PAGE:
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SPA’s Brian Forst and Ruth Lane Retire After Distinguished Careers

Joe Young, right, presents Brian Forst with an award from his colleagues.

In May, Brian Forst was presented with an award from his SPA justice, law, and criminology colleagues.

Associate Professor Emerita Ruth Lane and Professor Brian Forst, both at American University’s School of Public Affairs, will retire this summer, after distinguished careers in research and academia.

During her time with SPA, Ruth Lane’s research focused on comparative politics, cognitive science, and computer modeling. She is the author of three books, including her recently published book, The Complexity of Self Government: Politics from the Bottom Up. Her work has also been published in top academic journals, including the American Political Science Review, Comparative Politics, and Journal of Theoretical Politics.

Earlier this year, Ruth Lane was recognized for her 50-year career at American University. She started as an Assistant Professor in 1967. During her tenure, she served as a member of the American University Senate, on the PhD. Admissions Committee, as well as the Chair of the Provost’s Committee on Administrative Evaluation.

“Ruth has dedicated much of her life to the success of her students in SPA and her research,” said SPA Dean Barbara Romzek. “She has been a valuable member of the university. We are grateful for her service, her expertise, and for inspiring generations of students through her classes, and for her important research.”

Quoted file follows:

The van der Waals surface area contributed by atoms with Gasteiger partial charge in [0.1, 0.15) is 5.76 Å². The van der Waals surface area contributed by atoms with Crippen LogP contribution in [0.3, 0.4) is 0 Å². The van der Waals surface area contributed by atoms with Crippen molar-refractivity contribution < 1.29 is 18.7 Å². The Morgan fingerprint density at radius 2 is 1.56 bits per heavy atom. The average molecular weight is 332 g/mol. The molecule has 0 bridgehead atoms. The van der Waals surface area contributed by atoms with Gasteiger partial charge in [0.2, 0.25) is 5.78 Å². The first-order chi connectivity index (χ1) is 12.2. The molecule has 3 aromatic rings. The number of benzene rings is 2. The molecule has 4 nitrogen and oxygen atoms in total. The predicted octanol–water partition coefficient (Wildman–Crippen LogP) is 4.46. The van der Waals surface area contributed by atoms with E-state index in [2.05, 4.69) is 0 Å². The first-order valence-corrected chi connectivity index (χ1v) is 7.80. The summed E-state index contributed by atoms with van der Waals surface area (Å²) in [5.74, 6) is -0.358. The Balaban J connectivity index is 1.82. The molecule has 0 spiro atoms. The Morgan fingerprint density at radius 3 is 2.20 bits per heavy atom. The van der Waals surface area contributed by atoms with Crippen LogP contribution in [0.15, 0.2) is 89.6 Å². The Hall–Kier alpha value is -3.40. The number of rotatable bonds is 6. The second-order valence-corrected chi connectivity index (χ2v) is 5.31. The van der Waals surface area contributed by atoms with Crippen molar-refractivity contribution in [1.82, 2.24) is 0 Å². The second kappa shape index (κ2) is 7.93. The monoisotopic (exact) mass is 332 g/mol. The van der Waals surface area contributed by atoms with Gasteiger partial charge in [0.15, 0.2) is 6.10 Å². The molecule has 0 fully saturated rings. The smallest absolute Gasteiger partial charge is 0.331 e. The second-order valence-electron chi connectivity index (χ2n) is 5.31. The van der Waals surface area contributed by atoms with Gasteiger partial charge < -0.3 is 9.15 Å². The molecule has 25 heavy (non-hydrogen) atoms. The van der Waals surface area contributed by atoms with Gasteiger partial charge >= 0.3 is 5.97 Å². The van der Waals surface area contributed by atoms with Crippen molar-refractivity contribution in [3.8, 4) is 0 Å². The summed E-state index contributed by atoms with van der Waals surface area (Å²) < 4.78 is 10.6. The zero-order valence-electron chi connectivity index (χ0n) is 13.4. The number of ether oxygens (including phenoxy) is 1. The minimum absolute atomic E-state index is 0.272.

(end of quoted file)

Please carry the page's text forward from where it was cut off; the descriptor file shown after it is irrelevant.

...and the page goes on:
Professor Brian Forst came to American University in 1992 following a successful career as a Captain in the US Army, an economic analyst at the Center for Naval Analyses, and Vice President for Research at the Institute for Law and Social Research.

Forst’s research while with SPA focused on legitimacy, discretion and miscarriages of justice, terrorism prevention, and the management of public fear. In addition to journal articles in top academic journals, he published eight books, including Errors of Justice: Nature, Sources and Remedies, in 2004, which was awarded Book of the Year by the Academy of Criminal Justice Sciences. His research on prosecution, policing, and the deterrent effect of the death penalty is cited extensively.

This year, he was recognized for his long commitment to AU, spanning 25 years as a faculty member and scholar. He has served as a member of the University Senate, as Department Coordinator on Police Studies, and on the Task Force on Graduate Education. He was chair of the doctoral program in SPA’s Justice, Law and Criminology department from 2000 to 2010. 

“Brian has made a lasting contribution to SPA and to the justice, law, and criminology field,” said SPA Dean Barbara Romzek. “We are grateful to his enthusiasm for learning, his research, and for his dedication to the school.”